Mr. Michael Fallon (Sevenoaks) (Con): May I welcome the Leader of the House's assurance that the debate on the Wright Committee's proposals will not be delayed by Front-Bench discussions? Does she intend that debate to take place before the end of January?
Ms Harman: As I told the House at last week's business questions, there is a time period within which it is expected that the Government would respond to Select Committee reports, and we expect to respond within that time period. In this case, I believe that that more or less finishes at the end of January, but we are not waiting until the last moment and we will respond when we can, after we are satisfied that there is a reasonable consensus as a basis on which we can then debate the report and reach agreement.
Julie Morgan (Cardiff, North) (Lab): I am sure that my right hon. and learned Friend is aware of the report that was published today about the health needs of children in immigration detention centres. I know that the Government have improved the situation, but recently a child in my constituency was badly emotionally damaged by the experience of going into a detention centre. When can we have a debate in which we can consider ending the practice of families with children being put into immigration detention centres?
Ms Harman: We want to make absolutely sure that children do not suffer just because their parents have not abided by the immigration rules and regulations. Perhaps my hon. Friend will have the opportunity to raise her question during Home Office questions next week.
Damian Green (Ashford) (Con): The Leader of the House is wrong in her choice of karaoke song-surely the appropriate Smiths song for my right hon. Friend the shadow Leader of the House is "This Charming Man".
Could the Leader of the House organise a debate in Government time on immigration policy, specifically so that the House can debate the Home Secretary's interesting remarks last night? He said that the Conservative policy of an immigration cap was a "legitimate option" within the debate. I am glad that the Home Secretary is coming to recognise the wisdom of Conservative immigration policy, as all reasonable people do. If he is going to do a U-turn, the whole House would want him to do so in this place so that we could welcome it warmly.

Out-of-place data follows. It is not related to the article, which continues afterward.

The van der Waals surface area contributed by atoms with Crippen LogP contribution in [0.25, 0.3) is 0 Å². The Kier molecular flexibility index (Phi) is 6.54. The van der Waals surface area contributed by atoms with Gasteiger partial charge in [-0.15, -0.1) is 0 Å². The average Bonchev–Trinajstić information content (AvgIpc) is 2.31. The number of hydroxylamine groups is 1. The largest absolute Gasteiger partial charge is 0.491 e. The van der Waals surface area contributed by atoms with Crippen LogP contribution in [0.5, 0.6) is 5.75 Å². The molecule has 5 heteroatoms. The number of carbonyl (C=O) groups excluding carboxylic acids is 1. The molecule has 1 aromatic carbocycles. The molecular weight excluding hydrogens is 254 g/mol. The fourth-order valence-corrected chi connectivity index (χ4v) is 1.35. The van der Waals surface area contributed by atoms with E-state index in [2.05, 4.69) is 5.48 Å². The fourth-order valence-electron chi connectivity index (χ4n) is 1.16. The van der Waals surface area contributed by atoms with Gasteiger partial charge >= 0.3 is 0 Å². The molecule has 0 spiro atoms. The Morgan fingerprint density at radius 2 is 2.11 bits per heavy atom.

Ms Harman: The Home Secretary has certainly not done a U-turn. I am sure that the hon. Gentleman will be able to raise that point with the Home Secretary in Home Office questions next week. I am going to look at the hon. Gentleman in a different light after he has shown himself to be a true Smiths fan.
Mr. Barry Sheerman (Huddersfield) (Lab/Co-op):
My right hon. and learned Friend will know that in this very rich city of London this Christmas will be a hard one for many people. Is she aware that the centre for runaway children run by the St. Christopher's charity is in danger
of closing down? Could we have a debate on this? The fact is that we should keep this precious resource going and that St. Christopher's does a wonderful job for runaway children-not only those from London, but those from all our constituencies up and down the country.
Ms Harman: Obviously everybody is concerned at all times of the year, but particularly at Christmas, about children who are not with their family and about whom their family are desperately concerned, and about what provision exists for such children. I shall raise the point about St. Christopher's with the relevant Minister.
Sir Nicholas Winterton (Macclesfield) (Con): The future integrity, independence and authority of this House depends upon the implementation of the proposals of the Reform of the House of Commons Committee and the Procedure Committee. Will the Leader of the House give me and the House a firm commitment that these proposals will be decided on a genuine free vote, unencumbered by the Whips on either side of the House?
Ms Harman: I do not think that the hon. Gentleman should foster any sense of apocalypse about this. We should all seek to work together to maintain the integrity, independence and authority of the House. Of course we will have a debate on the Wright Committee report, and it will be on a free vote. Members should jealously guard their free vote on House issues.